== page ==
The word “headwinds” always conjures up some bad mojo where trucking is concerned, but it seems such negative forces are growing for the trucking equipment sector– particularly for Class 8 trucks.
Michael Baudendistel, vice president of Stifel Financial Corp.’s transportation & logistics research group, noted in a recent report that mediocre freight volume, an already low average equipment among many large fleets, declining prices for used trucks, “bloated” truck dealer inventory levels, are going to drive down truck production levels this year and probably down even farther than what Stifel is forecasting.
He added that "intensifying" TL pricing pressure – particularly on the spot market – is only going to add to the problem.
“We are reducing our North American Class 8 production estimates for 2016 through 2019,” he said, with Stifel’s current production estimate of 250,000 Class 8 units for 2016 being trimmed down to 230,000 units, which Baudendistel took pains to note is 3% below recently-lowered estimate of 236,500 units posted by ACT Research.
That’s off from 2015’s high of 323,000 Class 8 units, he pointed out.
“We are more considerably below ACT's forecasts in 2017 through 2019, as we believe several of the headwinds impacting 2016 [truck] demand are likely to persist,” Baudendistel stressed. “Additionally, the risk of a recession during that period leads us to believe our estimates are more likely to be proven too bullish than too bearish.”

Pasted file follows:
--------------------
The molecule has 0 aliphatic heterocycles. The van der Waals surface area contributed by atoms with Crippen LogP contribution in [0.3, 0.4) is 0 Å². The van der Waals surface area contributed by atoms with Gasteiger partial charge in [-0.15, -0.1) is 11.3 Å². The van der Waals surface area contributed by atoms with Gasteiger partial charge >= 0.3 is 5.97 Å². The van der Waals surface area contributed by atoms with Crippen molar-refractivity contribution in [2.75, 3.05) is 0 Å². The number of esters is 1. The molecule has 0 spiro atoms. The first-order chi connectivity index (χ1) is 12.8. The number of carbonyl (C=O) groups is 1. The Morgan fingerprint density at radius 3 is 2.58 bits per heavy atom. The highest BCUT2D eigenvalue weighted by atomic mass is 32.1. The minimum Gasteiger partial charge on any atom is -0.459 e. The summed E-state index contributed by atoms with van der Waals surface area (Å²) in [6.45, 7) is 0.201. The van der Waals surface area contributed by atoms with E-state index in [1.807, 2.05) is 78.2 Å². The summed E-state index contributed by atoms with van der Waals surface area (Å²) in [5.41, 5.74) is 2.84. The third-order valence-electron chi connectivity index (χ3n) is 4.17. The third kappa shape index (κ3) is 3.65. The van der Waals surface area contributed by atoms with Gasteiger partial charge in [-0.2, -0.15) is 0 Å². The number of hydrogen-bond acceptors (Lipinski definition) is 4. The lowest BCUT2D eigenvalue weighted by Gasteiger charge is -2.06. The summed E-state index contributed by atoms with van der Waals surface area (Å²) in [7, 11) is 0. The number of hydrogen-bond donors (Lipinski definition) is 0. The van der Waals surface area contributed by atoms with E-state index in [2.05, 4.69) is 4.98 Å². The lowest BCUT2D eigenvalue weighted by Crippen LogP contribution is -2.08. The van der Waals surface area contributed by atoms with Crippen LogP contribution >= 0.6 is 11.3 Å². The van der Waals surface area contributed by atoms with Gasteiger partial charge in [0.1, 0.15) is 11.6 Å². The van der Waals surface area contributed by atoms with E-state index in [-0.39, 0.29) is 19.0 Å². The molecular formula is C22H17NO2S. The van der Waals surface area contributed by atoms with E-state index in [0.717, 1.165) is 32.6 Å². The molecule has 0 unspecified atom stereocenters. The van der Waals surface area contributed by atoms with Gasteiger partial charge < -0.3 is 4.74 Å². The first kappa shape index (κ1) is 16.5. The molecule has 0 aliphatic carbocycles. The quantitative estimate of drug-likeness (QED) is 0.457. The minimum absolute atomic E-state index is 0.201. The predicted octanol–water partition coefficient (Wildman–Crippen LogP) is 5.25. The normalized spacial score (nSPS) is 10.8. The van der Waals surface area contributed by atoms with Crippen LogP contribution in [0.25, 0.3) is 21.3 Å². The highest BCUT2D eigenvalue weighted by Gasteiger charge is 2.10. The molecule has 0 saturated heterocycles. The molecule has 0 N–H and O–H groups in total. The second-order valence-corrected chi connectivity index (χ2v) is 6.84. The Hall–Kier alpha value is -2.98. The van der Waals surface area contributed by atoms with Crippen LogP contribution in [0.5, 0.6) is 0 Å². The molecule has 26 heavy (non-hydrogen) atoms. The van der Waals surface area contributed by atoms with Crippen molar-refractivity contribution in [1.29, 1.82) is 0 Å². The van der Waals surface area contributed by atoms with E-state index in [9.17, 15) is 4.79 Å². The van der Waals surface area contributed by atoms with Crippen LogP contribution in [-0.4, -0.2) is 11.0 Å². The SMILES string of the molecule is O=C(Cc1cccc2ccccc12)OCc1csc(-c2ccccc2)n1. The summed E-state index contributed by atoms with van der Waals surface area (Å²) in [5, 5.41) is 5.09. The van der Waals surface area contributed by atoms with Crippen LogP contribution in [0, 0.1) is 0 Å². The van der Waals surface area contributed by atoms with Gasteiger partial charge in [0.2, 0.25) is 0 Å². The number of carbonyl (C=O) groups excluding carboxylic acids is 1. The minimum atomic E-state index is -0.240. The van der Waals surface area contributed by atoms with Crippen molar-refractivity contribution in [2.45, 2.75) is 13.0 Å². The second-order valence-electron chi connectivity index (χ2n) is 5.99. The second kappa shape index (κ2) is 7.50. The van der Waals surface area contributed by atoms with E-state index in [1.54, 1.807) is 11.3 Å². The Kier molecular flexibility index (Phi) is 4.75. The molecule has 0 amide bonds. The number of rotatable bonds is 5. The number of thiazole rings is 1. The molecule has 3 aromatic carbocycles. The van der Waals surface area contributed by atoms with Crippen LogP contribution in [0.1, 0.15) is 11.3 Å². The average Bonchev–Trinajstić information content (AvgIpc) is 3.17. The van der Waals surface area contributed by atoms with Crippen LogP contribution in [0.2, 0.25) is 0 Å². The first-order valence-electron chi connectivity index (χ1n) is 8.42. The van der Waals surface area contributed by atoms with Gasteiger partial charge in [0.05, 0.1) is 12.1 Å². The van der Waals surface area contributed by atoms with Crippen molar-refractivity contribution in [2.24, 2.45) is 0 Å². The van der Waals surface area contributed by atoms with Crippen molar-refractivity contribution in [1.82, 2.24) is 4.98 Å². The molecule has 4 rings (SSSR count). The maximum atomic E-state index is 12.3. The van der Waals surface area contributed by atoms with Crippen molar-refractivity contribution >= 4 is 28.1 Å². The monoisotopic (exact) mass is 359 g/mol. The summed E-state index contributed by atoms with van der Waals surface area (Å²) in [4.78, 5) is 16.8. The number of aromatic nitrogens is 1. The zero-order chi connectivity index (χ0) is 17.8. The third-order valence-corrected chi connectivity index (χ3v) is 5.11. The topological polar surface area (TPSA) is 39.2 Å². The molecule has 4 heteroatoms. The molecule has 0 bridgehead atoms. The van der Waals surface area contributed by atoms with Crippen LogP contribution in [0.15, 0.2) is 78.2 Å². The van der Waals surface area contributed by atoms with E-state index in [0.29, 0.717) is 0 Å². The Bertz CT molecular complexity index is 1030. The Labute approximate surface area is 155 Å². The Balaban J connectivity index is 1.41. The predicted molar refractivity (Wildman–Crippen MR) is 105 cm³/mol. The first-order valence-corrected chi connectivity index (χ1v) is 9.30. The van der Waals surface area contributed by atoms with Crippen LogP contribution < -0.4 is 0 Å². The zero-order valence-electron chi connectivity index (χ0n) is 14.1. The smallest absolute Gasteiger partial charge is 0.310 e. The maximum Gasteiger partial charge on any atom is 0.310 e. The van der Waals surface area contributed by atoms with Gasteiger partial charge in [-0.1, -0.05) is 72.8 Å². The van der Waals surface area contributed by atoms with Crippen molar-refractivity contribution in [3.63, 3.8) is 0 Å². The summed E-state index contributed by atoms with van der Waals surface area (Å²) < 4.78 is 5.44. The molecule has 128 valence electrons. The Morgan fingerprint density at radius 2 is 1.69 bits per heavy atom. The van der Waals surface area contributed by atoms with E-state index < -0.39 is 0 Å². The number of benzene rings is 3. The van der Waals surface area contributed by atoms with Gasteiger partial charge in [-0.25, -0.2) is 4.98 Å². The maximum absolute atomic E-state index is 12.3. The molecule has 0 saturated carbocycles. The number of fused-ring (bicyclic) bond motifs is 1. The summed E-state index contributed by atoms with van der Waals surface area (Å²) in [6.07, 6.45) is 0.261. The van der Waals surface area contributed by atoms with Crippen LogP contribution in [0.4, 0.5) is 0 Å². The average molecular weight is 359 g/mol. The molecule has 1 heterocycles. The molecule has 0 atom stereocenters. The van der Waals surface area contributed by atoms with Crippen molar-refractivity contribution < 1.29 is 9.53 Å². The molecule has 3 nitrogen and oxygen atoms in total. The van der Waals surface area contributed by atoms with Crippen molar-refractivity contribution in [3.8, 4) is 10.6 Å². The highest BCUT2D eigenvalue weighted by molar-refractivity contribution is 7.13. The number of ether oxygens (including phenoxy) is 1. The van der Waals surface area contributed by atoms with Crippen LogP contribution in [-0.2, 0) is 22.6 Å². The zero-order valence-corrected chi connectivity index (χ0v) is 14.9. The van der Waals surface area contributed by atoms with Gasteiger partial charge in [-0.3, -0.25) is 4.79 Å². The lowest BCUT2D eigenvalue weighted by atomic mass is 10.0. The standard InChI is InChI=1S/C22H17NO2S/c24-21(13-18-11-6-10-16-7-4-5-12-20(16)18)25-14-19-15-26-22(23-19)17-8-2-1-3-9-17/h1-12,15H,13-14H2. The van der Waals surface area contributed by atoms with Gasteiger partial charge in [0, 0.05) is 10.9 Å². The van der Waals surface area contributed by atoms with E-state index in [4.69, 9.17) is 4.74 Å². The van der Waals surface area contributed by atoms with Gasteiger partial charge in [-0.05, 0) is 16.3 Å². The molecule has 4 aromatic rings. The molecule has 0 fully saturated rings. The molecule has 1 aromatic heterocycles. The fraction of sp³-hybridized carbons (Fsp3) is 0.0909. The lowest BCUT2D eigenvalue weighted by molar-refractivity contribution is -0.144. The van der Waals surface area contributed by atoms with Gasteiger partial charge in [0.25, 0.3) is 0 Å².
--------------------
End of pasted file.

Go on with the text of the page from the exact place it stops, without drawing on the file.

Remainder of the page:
Here’s a quick snapshot of what Stifel is expecting in terms of Class 8 production for the next several years:
- 2016: 230,000 units
- 2017: 220,000 units
- 2018: 210,000 units
- 2019: 230,000 units
By contrast, though, things are a lot better in the medium-duty side of the truck equipment sector, as North American medium duty orders were up 5.5%% year-over-year during the first quarter of 2016 to 61,500 units.
Baudendistel pointed out, though, that the medium-duty segment is about 40% “less volatile” than the heavy-duty side of the market, with inventory-to-sales ratio at a “more stable” level running between 2.5 months to 3.5 months of supply. On the heavy-duty side, that ratio is around 3 months, which is higher than the 2.5 month upper-end marker analysts think supply should be at.
Yet the big money in the truck equipment market is in big rigs, and right now, the order boards don’t reflect much potential for increased sales.
Baudendistel said that by the end of February this year, 30% of the second quarter “build slots” for Class 8 units remained open among all the North American truck makers, with 48% of the third quarter’s build slots also open.
“We believe that could lead OEMs to post disappointing quarterly results if those build slots remain unfulfilled,” he added.
We’ll see how this all plays out in the coming months.